Luxury car maker Aston Martin makes tech security a priority ahead of any self driving car developments.

The recent Canadian Motor Show saw Aston Martin reveal its hotly anticipated new supercar, the AM RB 001. A tie-up with the Red Bull Formula One team, it promises blistering performance from its F1-derived technology.

And, it goes without saying that such a car from such a manufacturer should be all about the driving thrills. But at a time when there’s a growing conversation centred on self-driving cars, can a company famous for performance motoring survive?

It turns out that Aston Martin is willing to embrace a self-driving future, which is a refreshingly enlightened approach compared to some rivals more keen to declare themselves ‘purists’ and shun the concept of robot cars.

At the show, Aston Martin’s CEO Andy Palmer acknowledged that it was “no longer a question of if, but when” in the context of the march of technological progress, according to TechCrunch. And in a nod to his children’s future, the car boss observed that his young ones put more value in the ability to access the exploding digital world through the mobile devices, apps and social networks, than the ‘access’ that the motor car currently affords them.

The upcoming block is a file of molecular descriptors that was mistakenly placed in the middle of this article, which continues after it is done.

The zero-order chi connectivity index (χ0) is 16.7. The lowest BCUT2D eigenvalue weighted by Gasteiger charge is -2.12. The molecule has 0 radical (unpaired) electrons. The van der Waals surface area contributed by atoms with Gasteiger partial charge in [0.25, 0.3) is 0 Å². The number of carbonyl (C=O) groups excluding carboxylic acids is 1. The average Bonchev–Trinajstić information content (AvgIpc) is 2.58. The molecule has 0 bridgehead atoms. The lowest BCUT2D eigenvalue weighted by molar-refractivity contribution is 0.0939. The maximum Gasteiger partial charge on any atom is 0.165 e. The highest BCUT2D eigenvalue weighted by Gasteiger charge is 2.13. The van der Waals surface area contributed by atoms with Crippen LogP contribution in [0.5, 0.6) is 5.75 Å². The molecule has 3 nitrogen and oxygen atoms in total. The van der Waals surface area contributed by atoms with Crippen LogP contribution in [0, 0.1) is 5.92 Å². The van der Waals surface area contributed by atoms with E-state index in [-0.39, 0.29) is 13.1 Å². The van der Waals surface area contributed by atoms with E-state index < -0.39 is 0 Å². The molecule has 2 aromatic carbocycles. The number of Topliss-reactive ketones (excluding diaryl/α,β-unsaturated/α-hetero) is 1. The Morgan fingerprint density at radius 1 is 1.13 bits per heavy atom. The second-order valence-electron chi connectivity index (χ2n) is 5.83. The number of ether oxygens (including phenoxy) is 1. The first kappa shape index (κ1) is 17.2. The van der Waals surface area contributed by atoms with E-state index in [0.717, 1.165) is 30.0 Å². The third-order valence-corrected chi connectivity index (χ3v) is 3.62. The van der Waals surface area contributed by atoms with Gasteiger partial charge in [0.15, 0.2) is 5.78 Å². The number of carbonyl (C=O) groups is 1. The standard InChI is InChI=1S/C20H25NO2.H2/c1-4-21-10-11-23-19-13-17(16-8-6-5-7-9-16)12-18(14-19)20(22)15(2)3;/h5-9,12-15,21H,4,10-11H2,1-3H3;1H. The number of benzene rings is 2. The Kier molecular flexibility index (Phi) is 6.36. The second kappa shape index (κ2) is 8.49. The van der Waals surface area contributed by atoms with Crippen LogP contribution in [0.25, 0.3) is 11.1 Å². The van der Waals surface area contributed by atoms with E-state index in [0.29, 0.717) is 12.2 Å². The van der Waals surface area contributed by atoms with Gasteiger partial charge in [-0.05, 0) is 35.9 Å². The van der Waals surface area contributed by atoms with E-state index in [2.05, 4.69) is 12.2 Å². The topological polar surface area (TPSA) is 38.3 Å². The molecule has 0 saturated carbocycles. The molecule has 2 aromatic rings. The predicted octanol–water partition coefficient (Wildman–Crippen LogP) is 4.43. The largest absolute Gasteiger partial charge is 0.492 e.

But he did sound a cautionary note regard the speed of any technological progress. For all the talk about self-driving cars, he observed that true autonomy was still a long way off. His vision of the near future included more mundane, but ultimately, useful technology such as improved versions of existing driver assistance and safety tech.

Palmer was, however, more switched on to the issues surrounding cyber security. There have been a number of high profile vehicle ‘hacking’ cases of late, and the target car makers have often been slow to react.

Palmer’s view on this thorny issue was to ensure that the technology was thoroughly tried and tested before unleashed on the paying public. Any issues with, especially, mobile data and connectivity and how they allow a car’s sensors to interact with other road users should be fully understood.

Source: TechCrunch

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